Hauling up Jones was probably overdue, considering that the prospect was hitting .314/.382/.586 for the Rainiers. The Mariners‘ lineup is already short of quality production at first and second base, and settling for adequacy from its left fielders and designated hitters. The interesting question is whether or not they plug all of these holes at once. Jones gives them an outfield reserve who might allow them to bench Raul Ibanez, but that’s not all that different from the suggestion that maybe they should have Ben Broussard start for Richie Sexson a lot more often at first base, or that their recent decision to experiment with using Jose Vidro at second base might not help them now and again. They have the tools with which to help themselves, and certainly the suggestion that they might choose to employ Vidro in some role other than DH helps, but the thought seems to be that Jones will somehow chew into Jose Guillen’s playing time. That makes little or no sense considering that Guillen’s not a problem, not nearly to the same extent that players like Ibanez or Sexson have proven to be. This being a Bill Bavasi ballclub, reason isn’t a guaranteed part of the program.

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Recalled OF-S Jason Botts and RHP Wes Littleton from Oklahoma (Triple-A); optioned RHP Scott Feldman and 3B-R Travis Metcalf to Oklahoma; outrighted INF-S Desi Relaford to Oklahoma. [8/1]
Placed RHP Kameron Loe on the 15-day DL (tightness – lower back), retroactive to 7/29; recalled RHP Mike Wood from Oklahoma (Triple-A). [8/4]

Most of this is a matter of cleaning up the roster in the wake of their twin big deals. As a practical matter, this means that Botts, Sammy Sosa and Frank Catalanotto will be splitting time between the left field and DH slots in the lineup, at least as long as Nelson Cruz keeps bopping from right field, and as long as they devote themselves to simply sticking Jarrod Salatalamacchia at first base. The player truly boxed out for the time being seems to be Brad Wilkerson, but seeing that he’s about to become a decisively unattractive free agency wallflower, jobbing him isn’t exactly the end of the world. There’s still the embarrassment of having to play Ramon Vazquez at third as a regular, but without getting evaluation time for Hank Blalock until September, they’re making do.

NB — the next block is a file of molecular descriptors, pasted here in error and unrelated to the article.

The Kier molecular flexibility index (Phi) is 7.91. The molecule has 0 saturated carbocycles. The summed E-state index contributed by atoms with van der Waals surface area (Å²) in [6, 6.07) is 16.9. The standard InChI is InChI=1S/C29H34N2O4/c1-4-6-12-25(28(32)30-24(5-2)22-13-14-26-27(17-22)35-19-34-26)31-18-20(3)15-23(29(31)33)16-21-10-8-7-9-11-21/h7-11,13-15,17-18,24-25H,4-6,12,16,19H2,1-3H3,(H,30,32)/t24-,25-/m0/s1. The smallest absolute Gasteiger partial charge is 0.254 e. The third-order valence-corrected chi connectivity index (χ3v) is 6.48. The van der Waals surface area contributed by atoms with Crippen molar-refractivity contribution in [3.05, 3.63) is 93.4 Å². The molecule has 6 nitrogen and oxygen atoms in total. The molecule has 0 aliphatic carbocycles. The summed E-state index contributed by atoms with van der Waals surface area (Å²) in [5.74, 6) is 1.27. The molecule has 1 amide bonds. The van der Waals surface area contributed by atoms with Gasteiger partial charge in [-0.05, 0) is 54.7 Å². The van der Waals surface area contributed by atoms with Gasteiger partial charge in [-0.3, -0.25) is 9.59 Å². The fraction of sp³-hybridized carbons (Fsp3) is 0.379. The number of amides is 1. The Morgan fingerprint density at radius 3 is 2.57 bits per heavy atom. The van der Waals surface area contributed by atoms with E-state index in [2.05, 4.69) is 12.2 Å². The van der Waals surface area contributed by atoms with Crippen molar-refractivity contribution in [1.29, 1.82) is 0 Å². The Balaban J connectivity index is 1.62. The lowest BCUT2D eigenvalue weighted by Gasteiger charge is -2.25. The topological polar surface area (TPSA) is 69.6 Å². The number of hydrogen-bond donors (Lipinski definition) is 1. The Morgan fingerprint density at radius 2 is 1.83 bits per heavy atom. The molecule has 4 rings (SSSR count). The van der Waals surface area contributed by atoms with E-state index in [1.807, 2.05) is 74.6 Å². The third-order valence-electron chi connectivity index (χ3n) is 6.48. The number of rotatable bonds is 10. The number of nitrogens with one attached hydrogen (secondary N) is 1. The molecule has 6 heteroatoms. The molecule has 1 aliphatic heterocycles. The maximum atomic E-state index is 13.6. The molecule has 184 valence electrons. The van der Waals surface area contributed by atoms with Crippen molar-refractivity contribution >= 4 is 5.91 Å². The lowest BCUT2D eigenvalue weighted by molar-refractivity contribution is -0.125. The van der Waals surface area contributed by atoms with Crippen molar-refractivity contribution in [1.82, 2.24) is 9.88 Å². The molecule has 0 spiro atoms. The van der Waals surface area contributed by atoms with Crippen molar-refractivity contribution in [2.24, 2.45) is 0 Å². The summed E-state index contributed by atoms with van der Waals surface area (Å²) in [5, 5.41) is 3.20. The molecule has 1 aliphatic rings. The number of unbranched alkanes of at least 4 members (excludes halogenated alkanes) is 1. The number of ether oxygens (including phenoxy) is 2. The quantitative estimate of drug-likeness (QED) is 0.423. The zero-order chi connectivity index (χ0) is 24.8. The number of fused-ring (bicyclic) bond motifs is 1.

The real goal here is having something to build on, and Botts is a long-overdue part of that. After hitting .320/.436/.545 and having just turned 27, there really is no time like the present for Botts. Give his age and his defensive limitations, he really won’t be anything more than a multi-year patch at the DH and left field slots, providing adequate production before he becomes arbitration-eligible and, coincident with that, considerably less useful as a way of warding off the Wilkersons, or the Catalanottos for that matter.

Less hopefully, there’s still the rotation to sort out. Losing Loe shouldn’t represent a major setback, but it did leave them with a temporary, grisly choice between Willie Eyre and Mike Wood (Jamey Wright couldn’t be pressed into action). Happily, they shouldn’t need a fifth starter again until August 18th–thank you, o capriciously generous scheduling gods–at which point it isn’t inconceivable that Vicente Padilla will be ready to come off of the DL, keeping Wright in the pen and John Rheinecker out there every fifth day, and… hrm. There’s just no fixing some things, is there?

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Designated UT-L Howie Clark and SS-R Royce Clayton for assignment; claimed MI-R Hector Luna off of waivers from the Indians; purchased the contract of SS-S Ray Olmedo from Syracuse (Triple-A). [8/3]
Released SS-R Royce Clayton. [8/7]

And just like that, the Blue Jays are better, but then they always could have been. Olmedo was here the whole time, after all, while Royce Clayton merely had the virtues of being Royce Clayton, something that on an experiential level has consistently encouraged everyone to get off that particular high and seek some new prescription. I suppose the happier way to look at this is that the team has belatedly recognized that there was no particular virtue to leaning on the people making something more than the minimum, and that they could risk improvement by taking someone like Olmedo (.290/.345/.341 at Syracuse), or by nabbing Luna off of waivers. It’s worth noting that Luna’s offensive performance at Buffalo (.251/.297/.362) has done nothing to overshadow concerns about his defense at short after an error-plagued spring training got him run out of Cleveland, so while he might be able to stick as a utility infielder, it seems more likely that he’s a few steps down the Enrique Wilson road to premature over-touting (by myself, among others) and complete irrelevance.